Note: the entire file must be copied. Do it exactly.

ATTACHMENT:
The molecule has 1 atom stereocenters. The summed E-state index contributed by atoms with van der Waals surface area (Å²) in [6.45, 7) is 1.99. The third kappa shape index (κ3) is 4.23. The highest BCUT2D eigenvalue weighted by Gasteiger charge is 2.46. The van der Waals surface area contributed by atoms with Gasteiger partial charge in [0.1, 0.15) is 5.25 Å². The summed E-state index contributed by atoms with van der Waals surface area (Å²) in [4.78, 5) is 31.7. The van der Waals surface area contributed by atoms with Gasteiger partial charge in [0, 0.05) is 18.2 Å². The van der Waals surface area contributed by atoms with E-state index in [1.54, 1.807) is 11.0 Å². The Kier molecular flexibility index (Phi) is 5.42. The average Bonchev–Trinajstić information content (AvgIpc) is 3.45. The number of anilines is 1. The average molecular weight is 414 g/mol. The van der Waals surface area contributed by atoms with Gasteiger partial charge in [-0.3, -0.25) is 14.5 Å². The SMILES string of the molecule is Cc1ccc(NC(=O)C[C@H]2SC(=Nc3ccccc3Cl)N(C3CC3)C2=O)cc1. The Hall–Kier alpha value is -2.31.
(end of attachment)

The molecule has 1 atom stereocenters. The summed E-state index contributed by atoms with van der Waals surface area (Å²) in [6.45, 7) is 1.99. The third kappa shape index (κ3) is 4.23. The highest BCUT2D eigenvalue weighted by Gasteiger charge is 2.46. The van der Waals surface area contributed by atoms with Gasteiger partial charge in [0.1, 0.15) is 5.25 Å². The summed E-state index contributed by atoms with van der Waals surface area (Å²) in [4.78, 5) is 31.7. The van der Waals surface area contributed by atoms with Gasteiger partial charge in [0, 0.05) is 18.2 Å². The van der Waals surface area contributed by atoms with E-state index in [1.54, 1.807) is 11.0 Å². The Kier molecular flexibility index (Phi) is 5.42. The average Bonchev–Trinajstić information content (AvgIpc) is 3.45. The number of anilines is 1. The average molecular weight is 414 g/mol. The van der Waals surface area contributed by atoms with Gasteiger partial charge in [-0.3, -0.25) is 14.5 Å². The SMILES string of the molecule is Cc1ccc(NC(=O)C[C@H]2SC(=Nc3ccccc3Cl)N(C3CC3)C2=O)cc1. The Hall–Kier alpha value is -2.31.